Deep biosphere microbes expand the chemical signatures of life

phys.org | 6/27/2018 | Staff
madalina09madalina09 (Posted by) Level 4
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Search for signs of ancient microbial life in the geological record is challenging due to degradation of the primary organic material. Therefore, proof of biogenic origin often relies on chemical signatures that microorganisms leave behind. A new study of minerals in rock cracks presents chemical signatures that are definite proofs of widespread ancient life processes in the energy-poor continental crust. More importantly, the study greatly expands the known chemical variation of sulfur, one of the key elements in microbial metabolisms. This gives new clues to what type of chemical signatures to expect from life in extreme environments, including search for life on other planets.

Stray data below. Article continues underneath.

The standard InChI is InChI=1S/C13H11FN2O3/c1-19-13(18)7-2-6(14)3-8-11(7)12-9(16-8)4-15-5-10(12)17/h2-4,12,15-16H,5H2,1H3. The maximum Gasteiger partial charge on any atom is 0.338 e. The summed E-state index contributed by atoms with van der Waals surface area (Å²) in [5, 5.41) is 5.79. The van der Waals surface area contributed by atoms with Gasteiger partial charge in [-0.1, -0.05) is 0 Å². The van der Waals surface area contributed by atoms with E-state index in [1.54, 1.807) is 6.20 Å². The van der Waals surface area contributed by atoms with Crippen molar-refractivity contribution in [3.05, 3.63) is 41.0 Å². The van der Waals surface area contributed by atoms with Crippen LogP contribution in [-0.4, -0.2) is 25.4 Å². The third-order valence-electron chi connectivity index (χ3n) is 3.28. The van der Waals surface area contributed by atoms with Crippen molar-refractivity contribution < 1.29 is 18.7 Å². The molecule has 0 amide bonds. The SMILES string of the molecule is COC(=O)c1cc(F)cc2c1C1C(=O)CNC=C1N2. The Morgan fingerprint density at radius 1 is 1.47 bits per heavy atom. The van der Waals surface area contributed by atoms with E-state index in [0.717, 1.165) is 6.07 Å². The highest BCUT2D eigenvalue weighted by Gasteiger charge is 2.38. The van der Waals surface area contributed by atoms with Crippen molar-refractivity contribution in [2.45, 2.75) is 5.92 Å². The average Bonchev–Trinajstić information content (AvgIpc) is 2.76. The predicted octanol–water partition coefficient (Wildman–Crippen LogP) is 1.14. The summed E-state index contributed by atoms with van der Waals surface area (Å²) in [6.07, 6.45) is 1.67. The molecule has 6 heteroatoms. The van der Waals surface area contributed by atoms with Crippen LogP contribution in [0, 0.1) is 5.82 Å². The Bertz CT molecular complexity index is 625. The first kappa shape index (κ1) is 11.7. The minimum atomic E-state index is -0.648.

A major part of the biologic activity on Earth is hidden underneath the soil down to depths of several kilometres in an environment coined the "deep biosphere". Studies of life-forms in this dark anoxic system have implications for how life has evolved under conditions we consider extreme. It also gives clue to how life may have evolved on other planets where hostile conditions inhibit colonization of the surface environment. The knowledge about ancient life in this environment deep under our feet is still extremely scarce.

Search - Signs - Life - Earth - Record

Search for signs of ancient life on Earth in the geological record is often challenging because the primary organic material has been partially or completely degraded. In these situations, the proof of biogenic origin relies on geochemical signatures that microorganisms leave behind, or to morphological shapes of mineralized microbial remnants. In search for life on other planets, such as on Mars, the same challenges can be expected and it is therefore important to know what type of chemical signatures to expect from life in extreme environments.

In numerous cracks down to depths of 1700 meter that have been partly sealed by crystals grown in them, a team of researchers led by Dr. Henrik Drake...
(Excerpt) Read more at: phys.org
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